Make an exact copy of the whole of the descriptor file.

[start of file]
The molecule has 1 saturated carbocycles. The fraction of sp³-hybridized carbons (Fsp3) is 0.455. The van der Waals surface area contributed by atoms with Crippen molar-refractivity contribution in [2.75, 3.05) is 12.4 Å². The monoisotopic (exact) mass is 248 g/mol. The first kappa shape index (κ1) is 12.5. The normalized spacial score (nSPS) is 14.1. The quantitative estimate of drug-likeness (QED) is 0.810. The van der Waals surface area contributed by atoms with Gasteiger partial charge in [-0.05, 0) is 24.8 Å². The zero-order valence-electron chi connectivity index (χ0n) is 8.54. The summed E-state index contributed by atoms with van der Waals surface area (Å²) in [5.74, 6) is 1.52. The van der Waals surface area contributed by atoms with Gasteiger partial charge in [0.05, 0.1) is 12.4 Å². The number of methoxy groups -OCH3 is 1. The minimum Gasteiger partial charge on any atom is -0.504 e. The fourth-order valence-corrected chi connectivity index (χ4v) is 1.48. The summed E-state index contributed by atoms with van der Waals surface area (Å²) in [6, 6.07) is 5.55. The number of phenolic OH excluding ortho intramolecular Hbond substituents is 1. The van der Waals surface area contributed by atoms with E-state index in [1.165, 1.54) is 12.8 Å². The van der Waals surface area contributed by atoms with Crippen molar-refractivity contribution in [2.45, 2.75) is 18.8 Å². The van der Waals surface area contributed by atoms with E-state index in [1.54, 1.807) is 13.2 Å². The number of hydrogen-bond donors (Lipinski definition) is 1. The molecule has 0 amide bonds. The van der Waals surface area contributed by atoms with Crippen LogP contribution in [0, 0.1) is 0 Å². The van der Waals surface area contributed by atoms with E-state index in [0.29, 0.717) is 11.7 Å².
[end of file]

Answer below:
The molecule has 1 saturated carbocycles. The fraction of sp³-hybridized carbons (Fsp3) is 0.455. The van der Waals surface area contributed by atoms with Crippen molar-refractivity contribution in [2.75, 3.05) is 12.4 Å². The monoisotopic (exact) mass is 248 g/mol. The first kappa shape index (κ1) is 12.5. The normalized spacial score (nSPS) is 14.1. The quantitative estimate of drug-likeness (QED) is 0.810. The van der Waals surface area contributed by atoms with Gasteiger partial charge in [-0.05, 0) is 24.8 Å². The zero-order valence-electron chi connectivity index (χ0n) is 8.54. The summed E-state index contributed by atoms with van der Waals surface area (Å²) in [5.74, 6) is 1.52. The van der Waals surface area contributed by atoms with Gasteiger partial charge in [0.05, 0.1) is 12.4 Å². The number of methoxy groups -OCH3 is 1. The minimum Gasteiger partial charge on any atom is -0.504 e. The fourth-order valence-corrected chi connectivity index (χ4v) is 1.48. The summed E-state index contributed by atoms with van der Waals surface area (Å²) in [6, 6.07) is 5.55. The number of phenolic OH excluding ortho intramolecular Hbond substituents is 1. The van der Waals surface area contributed by atoms with E-state index in [1.165, 1.54) is 12.8 Å². The van der Waals surface area contributed by atoms with Crippen molar-refractivity contribution in [2.45, 2.75) is 18.8 Å². The van der Waals surface area contributed by atoms with E-state index in [1.54, 1.807) is 13.2 Å². The number of hydrogen-bond donors (Lipinski definition) is 1. The molecule has 0 amide bonds. The van der Waals surface area contributed by atoms with Crippen LogP contribution in [0, 0.1) is 0 Å². The van der Waals surface area contributed by atoms with E-state index in [0.29, 0.717) is 11.7 Å².